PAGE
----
Non-suicidal Self-injury (NSSI) refers to the direct, deliberate, and socially unacceptable destruction of ones body tissue without conscious suicidal intent. Common NSSI acts include self-cutting, burning, biting, scratching, and self-hitting. Previous research showed
that the lifetime prevalence of NSSI ranged between 15% and 30.7%, the 12-month prevalence ranged from 7.5% to 22%, and the 6-month prevalence ranged from 13.9% to 16.3%. As a highly dangerous behavior, NSSI can predict future suicide attempt. Thus, it is important to understand why adolescents engage in NSSI. With the aim of testing this hypothesis, we conducted a follow-up study with secondary school students. We used Generalized Estimating Equation (GEE) to examine the effects of negative emotional experiences (depression and dissociative experience) and behavioral impulsivity on later engagement in NSSI, as well as the moderating effect and behavioral impulsivity. GEE is suitable for longitudinal data analysis, and can help to explore the impact of independent variables on subsequent changes of dependent variables. Since research directly testing the âPragmatic Hypothesisâ is still scarce, to get a better understanding of the reason for NSSI, efforts should still be made to further test this hypothesis by adopting different methods.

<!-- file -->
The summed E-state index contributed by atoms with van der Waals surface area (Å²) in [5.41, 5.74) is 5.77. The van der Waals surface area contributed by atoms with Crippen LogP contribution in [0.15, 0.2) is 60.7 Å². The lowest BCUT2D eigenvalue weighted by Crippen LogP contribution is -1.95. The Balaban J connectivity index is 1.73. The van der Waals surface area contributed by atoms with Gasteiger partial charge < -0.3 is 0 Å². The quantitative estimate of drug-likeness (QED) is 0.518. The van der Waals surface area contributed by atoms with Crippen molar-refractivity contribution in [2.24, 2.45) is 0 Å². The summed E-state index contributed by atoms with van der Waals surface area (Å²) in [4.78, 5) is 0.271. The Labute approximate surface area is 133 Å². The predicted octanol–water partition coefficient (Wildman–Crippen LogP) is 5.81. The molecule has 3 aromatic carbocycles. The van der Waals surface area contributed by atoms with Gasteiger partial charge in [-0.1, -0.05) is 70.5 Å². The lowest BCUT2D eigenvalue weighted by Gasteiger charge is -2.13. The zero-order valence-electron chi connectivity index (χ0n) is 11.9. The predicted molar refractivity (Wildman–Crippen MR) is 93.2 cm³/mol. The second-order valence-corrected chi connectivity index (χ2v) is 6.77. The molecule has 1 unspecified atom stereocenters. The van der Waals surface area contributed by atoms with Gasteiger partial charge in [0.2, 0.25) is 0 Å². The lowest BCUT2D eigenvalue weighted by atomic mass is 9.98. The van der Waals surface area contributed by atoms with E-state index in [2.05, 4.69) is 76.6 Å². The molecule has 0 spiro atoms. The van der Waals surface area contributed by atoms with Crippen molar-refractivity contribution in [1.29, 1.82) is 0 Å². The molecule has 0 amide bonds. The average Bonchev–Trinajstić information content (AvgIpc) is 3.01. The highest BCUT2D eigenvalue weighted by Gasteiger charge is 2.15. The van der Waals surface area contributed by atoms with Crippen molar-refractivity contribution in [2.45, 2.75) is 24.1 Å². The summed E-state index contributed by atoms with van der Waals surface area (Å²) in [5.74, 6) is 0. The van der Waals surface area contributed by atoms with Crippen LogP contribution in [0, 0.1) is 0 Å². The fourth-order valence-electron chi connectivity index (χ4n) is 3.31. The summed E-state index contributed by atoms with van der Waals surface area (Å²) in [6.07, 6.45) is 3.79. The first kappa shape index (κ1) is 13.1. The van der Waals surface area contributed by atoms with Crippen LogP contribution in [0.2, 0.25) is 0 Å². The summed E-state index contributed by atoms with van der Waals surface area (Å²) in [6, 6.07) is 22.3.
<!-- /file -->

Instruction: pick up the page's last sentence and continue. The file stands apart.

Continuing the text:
This study supports the emotion regulation function of NSSI. Behavior impulsivity also significantly influences future engagement in this behavior.
Effects of Negative Emotional Experience and Behavior Impulsivity on Non-suicidal Self-injury in Adolescents: A Follow-up Study
Last date updated on June, 2014